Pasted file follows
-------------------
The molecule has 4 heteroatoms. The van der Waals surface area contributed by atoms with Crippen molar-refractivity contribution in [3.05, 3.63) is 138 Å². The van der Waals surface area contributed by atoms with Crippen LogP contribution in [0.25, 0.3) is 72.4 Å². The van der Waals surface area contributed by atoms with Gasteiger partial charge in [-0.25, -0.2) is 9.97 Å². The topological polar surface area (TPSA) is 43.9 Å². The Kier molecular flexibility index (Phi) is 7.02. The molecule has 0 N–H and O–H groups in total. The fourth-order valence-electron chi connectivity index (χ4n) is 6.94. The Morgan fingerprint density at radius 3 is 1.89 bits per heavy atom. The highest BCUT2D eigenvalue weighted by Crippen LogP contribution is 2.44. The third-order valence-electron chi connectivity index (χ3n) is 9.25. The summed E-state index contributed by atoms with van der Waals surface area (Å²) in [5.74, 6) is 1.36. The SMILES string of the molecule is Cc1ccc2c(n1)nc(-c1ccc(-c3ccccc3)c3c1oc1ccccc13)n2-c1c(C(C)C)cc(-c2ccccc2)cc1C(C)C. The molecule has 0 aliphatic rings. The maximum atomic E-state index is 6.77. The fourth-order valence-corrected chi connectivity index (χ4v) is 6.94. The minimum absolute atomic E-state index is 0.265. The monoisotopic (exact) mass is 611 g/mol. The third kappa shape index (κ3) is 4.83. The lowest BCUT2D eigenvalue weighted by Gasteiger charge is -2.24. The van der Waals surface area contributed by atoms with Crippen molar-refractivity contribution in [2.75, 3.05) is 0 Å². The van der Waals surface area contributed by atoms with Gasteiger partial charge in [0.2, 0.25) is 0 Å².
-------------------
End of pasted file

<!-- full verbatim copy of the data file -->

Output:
The molecule has 4 heteroatoms. The van der Waals surface area contributed by atoms with Crippen molar-refractivity contribution in [3.05, 3.63) is 138 Å². The van der Waals surface area contributed by atoms with Crippen LogP contribution in [0.25, 0.3) is 72.4 Å². The van der Waals surface area contributed by atoms with Gasteiger partial charge in [-0.25, -0.2) is 9.97 Å². The topological polar surface area (TPSA) is 43.9 Å². The Kier molecular flexibility index (Phi) is 7.02. The molecule has 0 N–H and O–H groups in total. The fourth-order valence-electron chi connectivity index (χ4n) is 6.94. The Morgan fingerprint density at radius 3 is 1.89 bits per heavy atom. The highest BCUT2D eigenvalue weighted by Crippen LogP contribution is 2.44. The third-order valence-electron chi connectivity index (χ3n) is 9.25. The summed E-state index contributed by atoms with van der Waals surface area (Å²) in [5.74, 6) is 1.36. The SMILES string of the molecule is Cc1ccc2c(n1)nc(-c1ccc(-c3ccccc3)c3c1oc1ccccc13)n2-c1c(C(C)C)cc(-c2ccccc2)cc1C(C)C. The molecule has 0 aliphatic rings. The maximum atomic E-state index is 6.77. The fourth-order valence-corrected chi connectivity index (χ4v) is 6.94. The minimum absolute atomic E-state index is 0.265. The monoisotopic (exact) mass is 611 g/mol. The third kappa shape index (κ3) is 4.83. The lowest BCUT2D eigenvalue weighted by Gasteiger charge is -2.24. The van der Waals surface area contributed by atoms with Crippen molar-refractivity contribution in [2.75, 3.05) is 0 Å². The van der Waals surface area contributed by atoms with Gasteiger partial charge in [0.2, 0.25) is 0 Å².